Student Profile: Ashley Gravelle Finds Perfect Fit at MSU

Student Profile: Ashley Gravelle Finds Perfect Fit at MSU

From an early age Wichita Falls native Ashley Gravelle knew what she wanted to do in life. When most young children express dreams of becoming movie stars, princesses, or astronauts, they tend to change their minds often, but Ashley has proven to be an exception. After graduating from Midwestern State University this May, it appears that her lifelong dream of becoming as astronaut is well within reach.

As a student at Kirby Junior High, Ashley's interest in science grew. In fact, a mural at Kirby depicting her as an astronaut, documents the dedication to her dream. Then at Hirschi High School, Ashley became involved with the Aerospace Program.

After high school graduation, Ashley decided that Oklahoma State University's Engineering Program would provide her with the best opportunities for involvement with NASA. She studied mechanical and aerospace engineering at OSU for one semester. Through OSU she received the opportunity to complete an engineering internship at NASA, which she did not enjoy.  Although unsure about her interest in engineering, she returned to Wichita Falls the following semester and enrolled in the engineering program at Midwestern, but quickly found that her true passion was chemistry.

Ashley studied chemistry at MSU until August 2008 at which point she felt the need to broaden her horizons. She then enrolled at the University of Missouri in St. Louis. She studied biochemistry there for one semester before being called home because of a family illness.

She re-enrolled at Midwestern in January 2009, and this time many educational opportunities started appearing for Ashley. Dr. Magaly Rincón-Zachary, Graduate Coordinator and Professor of Biology, played a pivotal role in Ashley's journey by connecting her with the Noble Foundation where she participated in a summer internship in 2009 and became a research technician the following summer.

Through the Noble Foundation, Ashley was connected with Dr. Elison Blancaflor, who had received a grant from NASA to send plants into space to study the effect of an anti-gravity environment. Ashley received the opportunity to do the groundwork for the study. Through her work, she found that the chemical Brassinolide enhances the gravitropic response by disrupting the cytoskeleton. This study is significant because it is a small step to helping scientists better understand gravitropic response and to reaching the goal of growing plants in outer space. "Ashley is indeed a unique student. She is an independent thinker who actively engages in her own learning and that's key to her being a top-notch student and a productive undergraduate researcher," says Dr. Rincón-Zachary.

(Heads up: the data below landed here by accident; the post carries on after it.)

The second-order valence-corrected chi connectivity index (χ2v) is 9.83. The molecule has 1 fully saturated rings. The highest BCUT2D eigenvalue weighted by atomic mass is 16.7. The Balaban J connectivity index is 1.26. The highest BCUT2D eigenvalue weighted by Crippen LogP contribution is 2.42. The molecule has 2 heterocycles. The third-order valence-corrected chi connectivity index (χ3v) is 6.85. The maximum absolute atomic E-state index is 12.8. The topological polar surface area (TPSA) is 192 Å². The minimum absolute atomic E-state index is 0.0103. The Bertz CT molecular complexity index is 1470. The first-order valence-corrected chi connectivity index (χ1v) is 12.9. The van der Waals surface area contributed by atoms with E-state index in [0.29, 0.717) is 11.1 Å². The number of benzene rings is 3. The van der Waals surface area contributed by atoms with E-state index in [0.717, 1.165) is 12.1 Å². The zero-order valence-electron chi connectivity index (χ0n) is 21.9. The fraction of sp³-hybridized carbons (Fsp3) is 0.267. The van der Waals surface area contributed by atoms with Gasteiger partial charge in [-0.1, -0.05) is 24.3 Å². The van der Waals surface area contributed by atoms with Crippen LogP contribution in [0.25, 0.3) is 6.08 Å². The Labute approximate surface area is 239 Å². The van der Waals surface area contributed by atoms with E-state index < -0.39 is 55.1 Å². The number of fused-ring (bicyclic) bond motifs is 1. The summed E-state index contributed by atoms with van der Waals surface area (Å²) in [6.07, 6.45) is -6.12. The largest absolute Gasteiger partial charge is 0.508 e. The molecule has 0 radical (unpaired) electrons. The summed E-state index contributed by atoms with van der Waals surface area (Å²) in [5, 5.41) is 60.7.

Ashley has presented a poster giving an overview of the results of her study at several conferences, the most recent at the Texas Undergraduate Research Day in Austin. One of the most exciting opportunities that her research has provided her was the opportunity to present her poster, "Brassinolides Promote the Gravitropic Response of Maize Roots by Disrupting Actin Filament Organization," at the 26th annual meeting of the American Society for Gravitational and Space Biology (ASGSB) in National Harbor, Maryland.  At this meeting, Ashley won third place for the best undergraduate poster presentation.

Although Ashley's original plan for getting involved with NASA did not transpire, she attributes all of the decisions she made and the paths she chose to God's plan for her. She says, "When things fall into your lap I don't believe it is by coincidence." She believes that Midwestern State University was in God's plan all along. While MSU may not be as well-known as other universities listed on Ashley's transcript, she believes that the kindness and dedication of her professors here cannot be matched. She describes MSU as "a small school that does such big things."

 Ashley plans to continue to do big things as her next step is to attend graduate school at The University of Texas in Austin and to continue her study of space biology. Eventually Ashley plans to pursue her dream of becoming an astronaut, but first she would like to obtain her Ph.D. and become an educator. Through her experiences she says she has "learned to enjoy sharing what she is passionate about." She wishes to give opportunities and assistance to the next generation just as many of her professors have given to her.

Candice Fulton, Assistant Professor of Chemistry, describes Ashley as "àa very caring, young lady who puts a priority on serving and caring for others. She is one of the top students from this department and the College of Science and Mathematics.  Being accepted into the University of Texas graduate program (one of the top programs in the country), she will be a successful researcher. She is an incredible student and individual."